The operation of the device is as follows: The extruder is charged with a solid mixture consisting primarily of polyvinylchloride, or other thermoplastic resin, and a suitable plasticizer, and containing a blowing agent, and other additives which may be desired. While this mixture, commonly called a plastisol, is travelling through the extruder which is heated, the blowing agent undergoes thermal decomposition and evolves a gas that foams the plastisol. The resultant foam is delivered to the extruder head under pressure. A bare electrical conductor or wire 14 from a suitably positioned drum 13 enters the extruder head in a position generally normal to the longitudinal axis of the extruder mechanism. The wire 14 is so positioned that it passes through the tapered bore of the die 12 at the center thereof. When the extruder is operating, the plastic foam is extruded through the die 12 and the wire 14 thus emerges from the die into the pressure chamber 15 with a coating of expanded cellular plastic material completely encircling it. The cellular plastic coating is characterized by thin inner and outer skins of unexpanded plastic, as will be more particularly hereinafter described. Water or other suitable fluid medium is pumped into the interior of the pressure chamber under pressure via inlet 18. The water pressure in the chamber prevents the gaseous components of the cellular plastic coating from escaping and rupturing the outer skin before the plastic has had an opportunity to gel or set. The coated wire passes through the pressure chamber 15 and into the labyrinth seal 25 from which it emerges via the orifice 24 in the encasement 23. Upon emergence from the cell, the coated wire may be passed through a cooling trough of water (not shown) and wound upon a suitably positioned drum 32 for storage.

The diameters of the central perforations in rubber washers 27 may be adjusted such that the rubber washers actually touch the coated wire as it passes through the seal or are spaced a short distance therefrom. This adjustment is accomplished by rotating the outer encasement 23 on screw threads As viewed in FIG- URE 1, lateral movement of encasement 23 to the left will press the washers 27 and 28 into tighter contact due to the abutment of the end of the neck 22 with the inner washer. Since contact of the rubber washers with the metal washers 28 takes place first through flanges 29 and 29' near the outer periphery of the rubber washers, compression of all washers tends to deflect the rubber washers inwardly by reducing the diameters of their central perforations. In actual practice, it may be desirable to so position the encasement 23 laterally on the extension 19 that the internal perforations of rubber washers 27 are actually spaced a short distance from the surface of the coated wire. This permits passage of the coated wire through the seal without deformation or damage to the coating of insulation 31. When the encasement 23 and the washers 27 are adjusted in this manner, the labyrinth seal will not operate to prevent escape of at least some of the water through orifice 24. However, by its very nature the seal will not permit large quantities of water to pass through it in short periods, and suitable adjustment of the water pressure at inlet 18 will easily maintain sufficient pressure within chamber "15 to prevent the expanded cellular plastic from collapsing before it has had an opportunity to set.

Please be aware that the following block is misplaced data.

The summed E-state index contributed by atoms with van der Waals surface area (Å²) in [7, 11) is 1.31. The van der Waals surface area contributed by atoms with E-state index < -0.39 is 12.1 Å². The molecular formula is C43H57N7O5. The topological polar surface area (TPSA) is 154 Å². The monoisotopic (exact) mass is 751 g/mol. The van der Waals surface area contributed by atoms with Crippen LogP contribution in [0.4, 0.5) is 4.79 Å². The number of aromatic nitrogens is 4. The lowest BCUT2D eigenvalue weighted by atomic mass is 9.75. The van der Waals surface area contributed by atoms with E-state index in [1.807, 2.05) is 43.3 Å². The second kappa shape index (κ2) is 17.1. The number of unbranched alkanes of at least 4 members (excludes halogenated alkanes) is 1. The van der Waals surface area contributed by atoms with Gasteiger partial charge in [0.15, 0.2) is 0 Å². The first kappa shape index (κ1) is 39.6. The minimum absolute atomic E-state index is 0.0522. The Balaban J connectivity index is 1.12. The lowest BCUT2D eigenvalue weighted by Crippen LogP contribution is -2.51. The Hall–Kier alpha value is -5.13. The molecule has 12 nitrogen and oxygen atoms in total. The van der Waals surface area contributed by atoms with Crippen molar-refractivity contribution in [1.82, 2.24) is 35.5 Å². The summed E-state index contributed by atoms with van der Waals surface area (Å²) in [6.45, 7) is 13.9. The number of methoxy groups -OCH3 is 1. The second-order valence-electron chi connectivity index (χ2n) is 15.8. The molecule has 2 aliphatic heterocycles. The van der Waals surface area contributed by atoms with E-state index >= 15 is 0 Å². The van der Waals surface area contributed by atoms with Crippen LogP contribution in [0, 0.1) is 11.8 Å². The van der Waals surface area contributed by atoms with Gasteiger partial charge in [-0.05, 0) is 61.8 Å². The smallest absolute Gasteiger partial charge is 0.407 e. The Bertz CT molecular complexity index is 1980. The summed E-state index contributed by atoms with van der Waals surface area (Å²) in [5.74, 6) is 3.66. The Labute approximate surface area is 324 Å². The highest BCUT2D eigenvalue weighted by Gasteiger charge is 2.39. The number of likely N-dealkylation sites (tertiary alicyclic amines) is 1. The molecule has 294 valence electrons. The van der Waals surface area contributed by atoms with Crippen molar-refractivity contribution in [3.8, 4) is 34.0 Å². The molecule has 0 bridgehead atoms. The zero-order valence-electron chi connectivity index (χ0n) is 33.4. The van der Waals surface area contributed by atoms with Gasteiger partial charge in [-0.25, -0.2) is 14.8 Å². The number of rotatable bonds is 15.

While we have described a suitable apparatus for preparing the novel coated wire product in detail, the apparatus forms no part of the present invention which is confined to the product itself.

The following table illustrates sample formulations which have been successfully used in the practice of the present invention for the preparation of our novel insulated wire. The formulations, which are intended as exemplary only, were fed to the extruder in each instance and were foamed in the extruder by thermal decomposition of the blowing agent before entering the extruder head 10.

Formulation 1, 2, 3, 4, 5, 6, 7, parts parts parts parts parts parts pa 5 Polyvinylchloride 100 100 100 100 100 100 100 N,N-dimetl1yl N,N-

dinitroso terephthalamide in parallinic hydrocarbon oil (70/30). l5 15 15 15 15 15 la Dioctyl Phthalate 30 30 30 20 30 30 Trieresyl Phosphate 30 Arochlor 1268 30 25 20 20 30 30 Toluene 3O Tribasic Lead Sultate.... 10 10 10 10 10 10 10 Kenflex A Z 5 Powdered Calcium Carbonate 10 Pigments 2 A highly chlorinated polyphenyl, manufactured by Monsanto Chemical Company.